Paul Ellington, Mr. Steele’s chief of staff, said the lieutenant governor attended the event for about 30 minutes to showcase the need for minority-owned businesses.

A source who attended the party said “there was no touching” during the event.

B Magazine publisher Antoine Friend said Mr. Steele did not know that nude women would be featured at the event.

“How [would] he know? I didn’t know,” Mr. Friend said. “The party was arranged by a planner.”

Asked about the timing of the video’s posting, Mr. Friend hung up the phone.

• Voter ID

The American Civil Liberties Union of Virginia has sent letters to all of the state’s voter registrars, asking them to protect the rights of people going to the polls tomorrow.

The ACLU says voters have complained about being turned away from the polls because they aren’t carrying identification.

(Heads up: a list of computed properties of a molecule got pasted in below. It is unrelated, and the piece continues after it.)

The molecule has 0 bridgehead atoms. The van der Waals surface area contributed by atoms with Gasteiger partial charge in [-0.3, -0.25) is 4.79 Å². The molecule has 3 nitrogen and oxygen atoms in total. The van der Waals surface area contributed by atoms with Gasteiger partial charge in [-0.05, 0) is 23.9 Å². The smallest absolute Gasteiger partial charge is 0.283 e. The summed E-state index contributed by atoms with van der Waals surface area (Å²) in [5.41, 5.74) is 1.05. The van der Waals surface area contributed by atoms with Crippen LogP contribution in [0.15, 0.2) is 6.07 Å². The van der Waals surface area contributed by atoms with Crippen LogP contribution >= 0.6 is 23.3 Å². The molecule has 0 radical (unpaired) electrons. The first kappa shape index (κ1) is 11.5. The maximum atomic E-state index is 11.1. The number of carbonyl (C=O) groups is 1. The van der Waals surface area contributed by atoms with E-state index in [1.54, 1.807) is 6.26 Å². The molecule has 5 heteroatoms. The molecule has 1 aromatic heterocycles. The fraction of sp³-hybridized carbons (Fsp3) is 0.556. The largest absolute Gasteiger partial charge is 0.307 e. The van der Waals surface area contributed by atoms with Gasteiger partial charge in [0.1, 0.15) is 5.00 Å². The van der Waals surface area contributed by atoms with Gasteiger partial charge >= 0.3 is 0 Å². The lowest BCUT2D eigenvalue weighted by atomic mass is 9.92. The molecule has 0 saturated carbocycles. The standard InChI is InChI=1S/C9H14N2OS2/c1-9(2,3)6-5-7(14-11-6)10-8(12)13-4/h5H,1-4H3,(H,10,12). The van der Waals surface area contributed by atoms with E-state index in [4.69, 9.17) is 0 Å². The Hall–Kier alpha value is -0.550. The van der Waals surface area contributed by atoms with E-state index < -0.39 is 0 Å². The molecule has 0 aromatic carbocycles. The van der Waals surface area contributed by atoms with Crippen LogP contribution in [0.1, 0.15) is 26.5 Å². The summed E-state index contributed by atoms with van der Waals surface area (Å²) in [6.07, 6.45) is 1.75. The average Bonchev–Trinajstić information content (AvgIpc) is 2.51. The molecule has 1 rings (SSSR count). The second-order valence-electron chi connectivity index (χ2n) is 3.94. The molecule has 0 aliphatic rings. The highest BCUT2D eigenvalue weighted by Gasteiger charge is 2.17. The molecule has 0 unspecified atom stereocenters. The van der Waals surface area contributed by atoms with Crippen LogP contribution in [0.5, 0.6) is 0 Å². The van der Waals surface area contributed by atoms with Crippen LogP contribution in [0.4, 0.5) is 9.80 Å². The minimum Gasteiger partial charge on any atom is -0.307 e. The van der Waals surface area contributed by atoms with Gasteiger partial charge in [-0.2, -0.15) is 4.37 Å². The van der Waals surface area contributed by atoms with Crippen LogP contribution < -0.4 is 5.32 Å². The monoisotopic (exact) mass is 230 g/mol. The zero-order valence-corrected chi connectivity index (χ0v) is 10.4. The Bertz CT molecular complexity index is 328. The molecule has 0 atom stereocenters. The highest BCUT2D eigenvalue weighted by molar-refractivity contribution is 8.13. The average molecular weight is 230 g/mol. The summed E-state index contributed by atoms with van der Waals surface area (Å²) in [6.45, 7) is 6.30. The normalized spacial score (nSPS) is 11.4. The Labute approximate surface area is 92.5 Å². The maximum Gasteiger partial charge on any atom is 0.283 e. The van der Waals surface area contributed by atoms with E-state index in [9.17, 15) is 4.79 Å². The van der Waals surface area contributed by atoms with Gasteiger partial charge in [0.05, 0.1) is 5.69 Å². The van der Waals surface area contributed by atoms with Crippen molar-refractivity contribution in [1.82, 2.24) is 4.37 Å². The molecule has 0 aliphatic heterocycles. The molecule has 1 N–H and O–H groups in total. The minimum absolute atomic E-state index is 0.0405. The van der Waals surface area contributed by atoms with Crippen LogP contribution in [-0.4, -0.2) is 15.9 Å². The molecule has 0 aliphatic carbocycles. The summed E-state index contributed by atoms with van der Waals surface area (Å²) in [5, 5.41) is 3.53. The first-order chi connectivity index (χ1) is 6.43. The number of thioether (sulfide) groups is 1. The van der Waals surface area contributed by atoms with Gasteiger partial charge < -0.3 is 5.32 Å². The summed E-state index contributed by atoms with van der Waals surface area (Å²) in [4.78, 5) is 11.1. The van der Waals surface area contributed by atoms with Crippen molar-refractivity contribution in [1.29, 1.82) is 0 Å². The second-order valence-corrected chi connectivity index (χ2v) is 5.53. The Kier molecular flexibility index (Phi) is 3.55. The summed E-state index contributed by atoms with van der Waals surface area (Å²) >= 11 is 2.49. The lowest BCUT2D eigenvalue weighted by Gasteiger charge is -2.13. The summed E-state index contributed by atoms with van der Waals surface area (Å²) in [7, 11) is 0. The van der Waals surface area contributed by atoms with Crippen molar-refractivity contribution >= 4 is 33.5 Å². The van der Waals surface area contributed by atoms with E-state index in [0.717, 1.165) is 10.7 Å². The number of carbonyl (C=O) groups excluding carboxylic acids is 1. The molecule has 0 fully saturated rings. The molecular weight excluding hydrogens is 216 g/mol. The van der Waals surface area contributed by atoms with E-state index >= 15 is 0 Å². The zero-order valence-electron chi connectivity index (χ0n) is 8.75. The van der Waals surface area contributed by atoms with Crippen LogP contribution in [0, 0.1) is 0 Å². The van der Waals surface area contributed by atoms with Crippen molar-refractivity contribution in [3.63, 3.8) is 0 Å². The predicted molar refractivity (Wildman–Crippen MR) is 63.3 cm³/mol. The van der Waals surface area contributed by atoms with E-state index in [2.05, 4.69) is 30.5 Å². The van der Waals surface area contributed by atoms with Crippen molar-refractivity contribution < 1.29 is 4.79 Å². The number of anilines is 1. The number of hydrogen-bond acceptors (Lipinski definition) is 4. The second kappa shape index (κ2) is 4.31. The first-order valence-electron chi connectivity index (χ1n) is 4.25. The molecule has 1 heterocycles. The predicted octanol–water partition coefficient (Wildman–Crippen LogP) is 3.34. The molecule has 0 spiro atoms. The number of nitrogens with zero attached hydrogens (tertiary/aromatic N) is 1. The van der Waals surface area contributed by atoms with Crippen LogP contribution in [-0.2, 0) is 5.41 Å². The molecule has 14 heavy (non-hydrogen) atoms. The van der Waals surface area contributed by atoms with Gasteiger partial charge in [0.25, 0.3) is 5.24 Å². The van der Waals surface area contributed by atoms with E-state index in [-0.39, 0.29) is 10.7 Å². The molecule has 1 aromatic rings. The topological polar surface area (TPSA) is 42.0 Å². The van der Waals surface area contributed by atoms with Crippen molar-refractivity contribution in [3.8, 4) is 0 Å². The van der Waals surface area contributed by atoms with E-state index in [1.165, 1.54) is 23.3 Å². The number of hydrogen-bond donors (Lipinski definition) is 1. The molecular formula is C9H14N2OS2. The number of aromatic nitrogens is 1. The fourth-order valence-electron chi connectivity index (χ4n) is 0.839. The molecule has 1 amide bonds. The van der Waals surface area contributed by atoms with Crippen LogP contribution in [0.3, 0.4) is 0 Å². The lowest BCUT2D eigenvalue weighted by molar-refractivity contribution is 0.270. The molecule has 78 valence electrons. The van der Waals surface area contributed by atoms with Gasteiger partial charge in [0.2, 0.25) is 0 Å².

Voters aren’t required to show identification to cast their ballots, and poll workers should be instructed to offer an affidavit of identity, the ACLU says.

The group’s executive director — Kent Willis — said he thinks poor or improper training of poll workers regarding the voter identification leads to most of the confusion that leads to voter disenfranchisement.

Also, the letters are instructing poll workers not to turn voters away for wearing buttons or clothing containing political messages.

Election officials need to know the distinction between electioneering and merely exercising the right to express their political preference, the letters state.

• Democratic bash

Tuesday was a night to honor the long political career of Sen. Paul S. Sarbanes, but hundreds of Democrats who gathered for the tribute were just as interested in looking to the future — with candidates working the crowd and hustling for votes in next year’s elections.

Mr. Sarbanes, who is retiring next year after five terms in the Senate, said he agreed to the $250-a-plate tribute only because it was fundraiser for the state Democratic Party.

Before the 750 assembled guests, he was remembered as a giant in Maryland politics.